What Gandhi Didn’t See: Being Indian in South Africa
117 in stock
|Author||Zainab Priya Dala|
|Binding||Hardback with jacket|
|Ships By||2-3 days|
From the vantage point of her own personal history—a fourth-generation Indian South African of mixed lineage—indentured as well as trader class, part Hindu, part Muslim—Dala explores the nuts and bolts of being Indian in South Africa today.
From 1684 till the present, the Indian diaspora in South Africa has had a long history. But in the country of their origin, they remain synonymous with three points of identity: indenture, apartheid and Mahatma Gandhi.
In this series of essays, Zainab Priya Dala deftly lifts the veil on some of the many other facets of South African Indians, starting with the question: How relevant is Gandhi to them today?
It is a question Dala answers with searing honesty, just as she tackles the questions of the ‘new racism’—between Black Africans and Indians—and the ‘new apartheid’—money; the tussle between the ‘canefields’ where she grew up, and the ‘Casbah’, or the glittering town of Durban; and what the changing patterns in the names the Indian community chooses to adopt reflect.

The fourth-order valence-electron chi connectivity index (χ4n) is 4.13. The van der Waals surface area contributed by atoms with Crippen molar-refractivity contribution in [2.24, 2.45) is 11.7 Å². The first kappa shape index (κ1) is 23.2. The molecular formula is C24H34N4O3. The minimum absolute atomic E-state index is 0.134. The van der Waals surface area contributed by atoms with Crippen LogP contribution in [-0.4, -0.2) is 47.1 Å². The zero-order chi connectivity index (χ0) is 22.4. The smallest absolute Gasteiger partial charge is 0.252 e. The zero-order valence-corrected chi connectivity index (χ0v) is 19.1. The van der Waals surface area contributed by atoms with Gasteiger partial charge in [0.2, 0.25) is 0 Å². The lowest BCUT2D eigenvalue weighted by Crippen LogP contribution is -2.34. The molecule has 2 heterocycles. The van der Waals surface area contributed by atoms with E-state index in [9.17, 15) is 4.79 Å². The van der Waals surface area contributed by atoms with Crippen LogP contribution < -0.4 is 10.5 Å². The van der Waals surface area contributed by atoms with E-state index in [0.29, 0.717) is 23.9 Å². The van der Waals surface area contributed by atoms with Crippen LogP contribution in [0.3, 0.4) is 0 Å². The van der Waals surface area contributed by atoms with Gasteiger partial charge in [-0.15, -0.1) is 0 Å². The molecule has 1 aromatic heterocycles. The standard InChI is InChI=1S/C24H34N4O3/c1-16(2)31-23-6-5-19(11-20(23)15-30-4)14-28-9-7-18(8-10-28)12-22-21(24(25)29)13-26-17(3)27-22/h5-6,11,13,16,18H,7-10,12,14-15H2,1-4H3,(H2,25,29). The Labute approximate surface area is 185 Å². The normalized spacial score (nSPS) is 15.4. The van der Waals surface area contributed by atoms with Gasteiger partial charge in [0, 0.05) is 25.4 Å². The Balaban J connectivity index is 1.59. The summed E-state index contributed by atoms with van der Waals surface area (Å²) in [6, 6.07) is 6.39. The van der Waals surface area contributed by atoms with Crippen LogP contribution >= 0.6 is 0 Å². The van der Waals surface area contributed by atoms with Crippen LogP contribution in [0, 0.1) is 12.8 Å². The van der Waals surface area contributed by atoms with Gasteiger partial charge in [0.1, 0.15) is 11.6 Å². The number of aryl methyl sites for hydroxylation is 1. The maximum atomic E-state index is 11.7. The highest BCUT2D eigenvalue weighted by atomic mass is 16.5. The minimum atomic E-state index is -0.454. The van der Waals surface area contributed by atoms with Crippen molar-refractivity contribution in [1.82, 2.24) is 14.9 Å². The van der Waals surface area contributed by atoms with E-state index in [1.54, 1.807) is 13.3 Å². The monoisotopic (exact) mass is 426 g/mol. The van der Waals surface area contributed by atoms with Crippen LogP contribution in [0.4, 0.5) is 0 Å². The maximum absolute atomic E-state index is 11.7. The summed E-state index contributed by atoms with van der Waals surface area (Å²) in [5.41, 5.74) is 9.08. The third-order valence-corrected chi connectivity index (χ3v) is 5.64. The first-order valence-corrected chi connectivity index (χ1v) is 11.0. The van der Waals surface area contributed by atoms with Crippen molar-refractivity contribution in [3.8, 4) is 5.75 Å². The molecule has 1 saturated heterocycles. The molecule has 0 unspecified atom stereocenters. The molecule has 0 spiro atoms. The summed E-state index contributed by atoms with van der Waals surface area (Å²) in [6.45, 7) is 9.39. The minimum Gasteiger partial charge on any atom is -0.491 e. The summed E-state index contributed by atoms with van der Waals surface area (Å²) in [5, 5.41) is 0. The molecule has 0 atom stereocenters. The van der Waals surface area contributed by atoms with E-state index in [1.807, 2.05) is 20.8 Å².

In writing that is fluid, incisive and sensitive, she explores the new democratic South Africa that took birth long after Gandhi returned to the subcontinent, and the fight against apartheid was fought and won.
In this new ‘Rainbow Nation’, the people of Indian origin are striving to keep their ties to Indian culture whilst building a stronger South African identity. Zainab Priya Dala describes some of the scenarios that result from this dichotomy.
Zainab Priya Dala is a freelance writer and psychologist. Her debut novel What About Meera won the inaugural Minara Aziz Hassim Literary Prize in South Africa and was longlisted for both the Etisalat Prize for Fiction (the most prestigious literary prize for African fiction) and the Sunday Times Barry Ronge Fiction Prize (South Africa’s largest literary award). Her second novel, The Architecture of Loss, has been published to much critical acclaim. Her short stories were awarded second prize in the Witness True Stories of KwaZulu Natal and she has written opinion pieces for The New York Times Magazine, Marie Claire and Elle. In 2017, she received an Honorary Fellowship in Writing at the International Writers Program at the University of Iowa. She has lived and worked in Dublin and now lives in Durban, South Africa.